Why Tiger Woods’ latest TV ratings were extra sweet for Golf Channel
The sun rises. The earth spins. And Tiger Woods delivers massive TV ratings.
These are some of the laws of the universe.
Indeed, the Tiger Woods ratings bump has become one of the most beloved subplots of the golf season annually — a creature comfort of Woods returns that helps to quantify just how large his impact is to the sport. And this latest Tiger Woods ratings bump, from his start at the Hero World Challenge in the Bahamas last week, shows his influence has not gone anywhere, even as his body has endured yet another surgical procedure and lengthy recovery.
According to Sports Business Journal’s Josh Carpenter, Woods’ return on NBC, Golf Channel and Peacock delivered 617,000 average viewers for the week, a 53 percent gain over the network’s 2022 coverage from the same event, where Woods appeared but did not compete.
Tiger’s performance delivered marked gains during the tournament’s early week coverage on Golf Channel, giving the network 493,500 average viewers over the two days, a bump that nearly doubled the audience size over 2022. The gains were more modest on the weekend, 1.03 million average viewers on Saturday — a 57 percent bump over last year — and 884,000 average viewers on Sunday, a 31 percent bump over last year.
The numbers represent a big-time jump in viewership for the Hero World Challenge, an annual event with only 20 players and no cuts that annually draws the attention of the golf world due to its long-standing relationship with Woods, who has attempted a handful of comebacks at the event over the years. Woods’ latest comeback, after a subtalar fusion surgery that prematurely ended his Masters in April and kept him out of the major championship season, was in-line with viewership jumps from Woods’ past comebacks. In fact, Saturday’s 1.03 million average viewer affair was the most-watched Saturday round at the event since the last Tiger comeback, in 2019.
The ratings come as a welcome relief at NBC/Golf Channel, which endured through a slog of scarcely watched events during the PGA Tour’s inaugural “fall season.” Those events, which came after the conclusion of the 2023 PGA Tour season and featured a series of lightly attended events by the Tour’s stars, provided the golf world with a handful of intriguing storylines but failed to generate much of anything by way of viewership.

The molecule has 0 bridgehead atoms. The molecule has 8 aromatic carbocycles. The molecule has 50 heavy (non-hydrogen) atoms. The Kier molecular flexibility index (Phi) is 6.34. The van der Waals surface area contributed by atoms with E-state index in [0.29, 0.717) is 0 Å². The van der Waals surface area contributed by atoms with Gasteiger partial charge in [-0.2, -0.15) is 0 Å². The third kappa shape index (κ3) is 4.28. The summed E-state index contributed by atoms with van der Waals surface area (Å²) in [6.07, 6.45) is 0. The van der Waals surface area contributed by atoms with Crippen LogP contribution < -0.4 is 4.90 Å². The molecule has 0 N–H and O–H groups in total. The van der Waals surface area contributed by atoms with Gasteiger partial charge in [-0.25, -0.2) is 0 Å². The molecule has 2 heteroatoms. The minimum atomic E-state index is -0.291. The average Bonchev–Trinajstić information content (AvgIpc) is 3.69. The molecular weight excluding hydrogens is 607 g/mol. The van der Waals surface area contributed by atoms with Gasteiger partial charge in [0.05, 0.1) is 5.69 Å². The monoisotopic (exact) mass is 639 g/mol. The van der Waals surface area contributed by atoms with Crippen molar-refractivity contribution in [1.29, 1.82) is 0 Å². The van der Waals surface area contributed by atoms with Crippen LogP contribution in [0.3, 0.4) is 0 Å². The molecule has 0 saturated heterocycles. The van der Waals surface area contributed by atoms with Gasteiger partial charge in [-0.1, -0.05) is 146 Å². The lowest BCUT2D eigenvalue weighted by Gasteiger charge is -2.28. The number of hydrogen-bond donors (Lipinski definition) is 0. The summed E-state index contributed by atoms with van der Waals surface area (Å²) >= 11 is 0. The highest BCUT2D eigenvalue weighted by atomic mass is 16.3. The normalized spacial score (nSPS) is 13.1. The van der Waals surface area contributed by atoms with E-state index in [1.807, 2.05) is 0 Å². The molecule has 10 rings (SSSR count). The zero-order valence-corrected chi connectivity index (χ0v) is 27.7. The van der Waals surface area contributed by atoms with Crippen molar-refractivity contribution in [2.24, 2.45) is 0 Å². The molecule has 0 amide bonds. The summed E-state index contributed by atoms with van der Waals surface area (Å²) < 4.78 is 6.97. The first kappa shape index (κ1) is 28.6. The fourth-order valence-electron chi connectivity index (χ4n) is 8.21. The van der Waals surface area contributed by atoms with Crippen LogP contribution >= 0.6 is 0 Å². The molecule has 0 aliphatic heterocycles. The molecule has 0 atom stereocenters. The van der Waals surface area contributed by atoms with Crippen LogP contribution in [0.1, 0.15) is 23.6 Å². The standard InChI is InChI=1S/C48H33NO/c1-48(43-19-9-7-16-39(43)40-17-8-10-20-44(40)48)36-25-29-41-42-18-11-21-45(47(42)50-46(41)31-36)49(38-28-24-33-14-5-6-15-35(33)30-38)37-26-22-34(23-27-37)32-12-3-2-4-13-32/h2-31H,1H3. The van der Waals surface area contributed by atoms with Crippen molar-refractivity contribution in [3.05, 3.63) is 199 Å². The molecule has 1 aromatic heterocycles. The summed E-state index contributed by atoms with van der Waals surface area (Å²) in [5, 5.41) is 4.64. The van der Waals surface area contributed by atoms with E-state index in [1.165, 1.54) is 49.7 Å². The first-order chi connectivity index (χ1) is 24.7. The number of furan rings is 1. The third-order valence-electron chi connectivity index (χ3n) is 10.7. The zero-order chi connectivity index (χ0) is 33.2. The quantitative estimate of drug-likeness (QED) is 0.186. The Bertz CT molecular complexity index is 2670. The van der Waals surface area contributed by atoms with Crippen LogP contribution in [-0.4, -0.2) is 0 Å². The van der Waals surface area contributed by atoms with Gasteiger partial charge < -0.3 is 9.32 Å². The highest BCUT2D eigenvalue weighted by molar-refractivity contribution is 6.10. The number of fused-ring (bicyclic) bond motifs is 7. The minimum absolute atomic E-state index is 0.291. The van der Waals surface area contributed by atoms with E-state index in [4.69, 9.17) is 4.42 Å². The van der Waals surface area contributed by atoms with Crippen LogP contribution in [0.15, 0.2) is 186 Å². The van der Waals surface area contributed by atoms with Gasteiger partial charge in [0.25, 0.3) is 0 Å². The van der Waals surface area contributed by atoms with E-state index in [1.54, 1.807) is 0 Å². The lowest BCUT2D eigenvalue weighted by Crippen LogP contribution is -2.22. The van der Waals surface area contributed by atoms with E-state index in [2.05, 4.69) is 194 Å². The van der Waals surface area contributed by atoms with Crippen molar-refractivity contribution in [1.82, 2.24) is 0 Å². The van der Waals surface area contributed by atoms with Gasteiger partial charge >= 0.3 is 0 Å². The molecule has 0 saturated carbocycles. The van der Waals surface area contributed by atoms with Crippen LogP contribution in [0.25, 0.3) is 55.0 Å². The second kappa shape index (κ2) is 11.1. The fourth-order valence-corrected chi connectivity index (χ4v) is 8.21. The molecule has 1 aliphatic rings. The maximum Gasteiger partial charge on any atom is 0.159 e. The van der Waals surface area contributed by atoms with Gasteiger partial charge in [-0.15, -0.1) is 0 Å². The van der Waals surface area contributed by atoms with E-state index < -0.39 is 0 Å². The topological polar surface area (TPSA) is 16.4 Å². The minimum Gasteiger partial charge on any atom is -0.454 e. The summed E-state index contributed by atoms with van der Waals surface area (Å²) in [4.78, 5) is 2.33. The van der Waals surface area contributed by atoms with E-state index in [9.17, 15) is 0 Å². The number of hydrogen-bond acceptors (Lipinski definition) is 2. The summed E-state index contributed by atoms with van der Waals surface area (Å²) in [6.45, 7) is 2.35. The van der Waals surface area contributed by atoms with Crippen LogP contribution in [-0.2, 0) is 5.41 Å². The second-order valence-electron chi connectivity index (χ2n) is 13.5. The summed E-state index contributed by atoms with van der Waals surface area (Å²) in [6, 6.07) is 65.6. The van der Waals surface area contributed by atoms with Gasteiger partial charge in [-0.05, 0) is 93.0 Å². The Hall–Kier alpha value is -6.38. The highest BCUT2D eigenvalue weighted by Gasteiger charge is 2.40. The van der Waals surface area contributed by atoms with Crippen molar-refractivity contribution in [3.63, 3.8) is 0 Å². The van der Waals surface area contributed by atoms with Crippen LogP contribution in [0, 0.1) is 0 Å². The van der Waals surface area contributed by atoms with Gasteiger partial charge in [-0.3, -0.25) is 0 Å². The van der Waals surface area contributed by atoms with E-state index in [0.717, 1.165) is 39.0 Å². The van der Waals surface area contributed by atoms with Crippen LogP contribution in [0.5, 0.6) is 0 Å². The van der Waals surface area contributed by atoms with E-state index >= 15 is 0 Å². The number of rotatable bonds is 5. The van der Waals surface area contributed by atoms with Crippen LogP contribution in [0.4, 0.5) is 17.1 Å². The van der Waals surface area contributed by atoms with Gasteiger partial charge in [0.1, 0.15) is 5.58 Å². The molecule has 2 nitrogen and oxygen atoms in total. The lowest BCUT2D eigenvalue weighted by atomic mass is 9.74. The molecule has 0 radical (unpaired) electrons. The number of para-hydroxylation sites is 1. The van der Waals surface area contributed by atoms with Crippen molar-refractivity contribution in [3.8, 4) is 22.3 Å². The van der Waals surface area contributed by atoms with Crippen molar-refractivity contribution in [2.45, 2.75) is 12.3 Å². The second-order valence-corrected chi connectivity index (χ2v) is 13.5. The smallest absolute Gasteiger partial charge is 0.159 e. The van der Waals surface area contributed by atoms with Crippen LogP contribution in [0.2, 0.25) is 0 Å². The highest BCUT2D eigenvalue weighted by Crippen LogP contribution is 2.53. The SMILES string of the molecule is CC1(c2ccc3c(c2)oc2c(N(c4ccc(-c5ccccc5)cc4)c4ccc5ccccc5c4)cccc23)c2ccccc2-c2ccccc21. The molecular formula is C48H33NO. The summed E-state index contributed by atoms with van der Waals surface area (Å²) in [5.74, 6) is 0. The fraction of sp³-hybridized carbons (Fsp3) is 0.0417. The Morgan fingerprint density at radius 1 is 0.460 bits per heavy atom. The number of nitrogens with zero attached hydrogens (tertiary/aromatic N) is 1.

The RSM Classic, for example, generated a barely recognizable 120,000 average viewers on Golf Channel during the network’s Saturday coverage, and 70,000 on Sunday — both less than the paltry ratings LIV earned during its season championship on the CW weeks earlier. Woods’ return did nearly 10x those numbers on both days, albeit aided by a network television audience for both.
Of course, it’s easy to parse out viewership issues with some of the lowest-wattage PGA Tour events as being larger than they actually are. We’re certainly not doing that. It’s just that the Tour’s shift to the new “Signature Events” model has placed a renewed emphasis on a handful of golf tournaments each year — an effort that has had the unintended effect of de-emphasizing a lot of the remaining 40 or so events on the PGA Tour calendar. While the big events are the moneymakers, it’s important to the Tour’s financial model to find some level of viewership and commercial success with those smaller events, too.
One way to juice interest, evidently, is to welcome Tiger Woods — and though it’s unlikely we’ll see him teeing it up anytime soon at the Butterfield Bermuda Championship, a win at the Hero World Challenge is a win for the PGA Tour writ large.
And for the broadcast partners, which have an estimated $5 billion (or $715 million annually) still owed to the PGA Tour through the remainder of the decade, the Hero ratings win is a good story to tell. Even if it came as a surprise to precisely nobody.
Same time after the PNC Championship?
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